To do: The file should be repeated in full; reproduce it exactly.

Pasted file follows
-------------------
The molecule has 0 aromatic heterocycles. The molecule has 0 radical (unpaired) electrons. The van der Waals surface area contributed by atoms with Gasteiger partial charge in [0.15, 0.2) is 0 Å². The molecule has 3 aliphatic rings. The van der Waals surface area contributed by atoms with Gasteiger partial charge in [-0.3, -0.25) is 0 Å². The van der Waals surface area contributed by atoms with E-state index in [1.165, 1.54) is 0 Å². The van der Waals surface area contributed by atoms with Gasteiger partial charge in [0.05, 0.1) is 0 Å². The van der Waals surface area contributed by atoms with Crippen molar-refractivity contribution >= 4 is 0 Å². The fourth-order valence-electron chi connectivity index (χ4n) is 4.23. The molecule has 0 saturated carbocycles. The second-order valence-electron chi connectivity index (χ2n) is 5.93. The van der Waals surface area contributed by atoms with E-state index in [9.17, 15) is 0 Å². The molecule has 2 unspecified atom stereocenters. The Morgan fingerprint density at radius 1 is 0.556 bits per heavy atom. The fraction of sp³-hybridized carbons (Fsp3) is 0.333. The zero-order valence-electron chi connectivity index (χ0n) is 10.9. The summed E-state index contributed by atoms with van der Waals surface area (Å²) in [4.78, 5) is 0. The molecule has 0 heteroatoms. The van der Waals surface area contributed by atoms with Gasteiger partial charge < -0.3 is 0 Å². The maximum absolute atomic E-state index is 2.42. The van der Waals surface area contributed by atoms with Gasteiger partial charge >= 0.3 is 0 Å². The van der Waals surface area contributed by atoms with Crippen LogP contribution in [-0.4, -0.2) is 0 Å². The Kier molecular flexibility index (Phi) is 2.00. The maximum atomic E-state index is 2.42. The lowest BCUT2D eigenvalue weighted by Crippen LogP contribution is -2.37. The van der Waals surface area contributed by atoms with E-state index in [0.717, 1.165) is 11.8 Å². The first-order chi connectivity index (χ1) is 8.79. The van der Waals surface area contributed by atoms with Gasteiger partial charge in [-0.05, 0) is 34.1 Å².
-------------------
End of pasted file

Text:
The molecule has 0 aromatic heterocycles. The molecule has 0 radical (unpaired) electrons. The van der Waals surface area contributed by atoms with Gasteiger partial charge in [0.15, 0.2) is 0 Å². The molecule has 3 aliphatic rings. The van der Waals surface area contributed by atoms with Gasteiger partial charge in [-0.3, -0.25) is 0 Å². The van der Waals surface area contributed by atoms with E-state index in [1.165, 1.54) is 0 Å². The van der Waals surface area contributed by atoms with Gasteiger partial charge in [0.05, 0.1) is 0 Å². The van der Waals surface area contributed by atoms with Crippen molar-refractivity contribution >= 4 is 0 Å². The fourth-order valence-electron chi connectivity index (χ4n) is 4.23. The molecule has 0 saturated carbocycles. The second-order valence-electron chi connectivity index (χ2n) is 5.93. The van der Waals surface area contributed by atoms with E-state index in [9.17, 15) is 0 Å². The molecule has 2 unspecified atom stereocenters. The Morgan fingerprint density at radius 1 is 0.556 bits per heavy atom. The fraction of sp³-hybridized carbons (Fsp3) is 0.333. The zero-order valence-electron chi connectivity index (χ0n) is 10.9. The summed E-state index contributed by atoms with van der Waals surface area (Å²) in [4.78, 5) is 0. The molecule has 0 heteroatoms. The van der Waals surface area contributed by atoms with Gasteiger partial charge < -0.3 is 0 Å². The maximum absolute atomic E-state index is 2.42. The van der Waals surface area contributed by atoms with Gasteiger partial charge >= 0.3 is 0 Å². The van der Waals surface area contributed by atoms with Crippen LogP contribution in [-0.4, -0.2) is 0 Å². The Kier molecular flexibility index (Phi) is 2.00. The maximum atomic E-state index is 2.42. The lowest BCUT2D eigenvalue weighted by Crippen LogP contribution is -2.37. The van der Waals surface area contributed by atoms with E-state index in [0.717, 1.165) is 11.8 Å². The first-order chi connectivity index (χ1) is 8.79. The van der Waals surface area contributed by atoms with Gasteiger partial charge in [-0.05, 0) is 34.1 Å².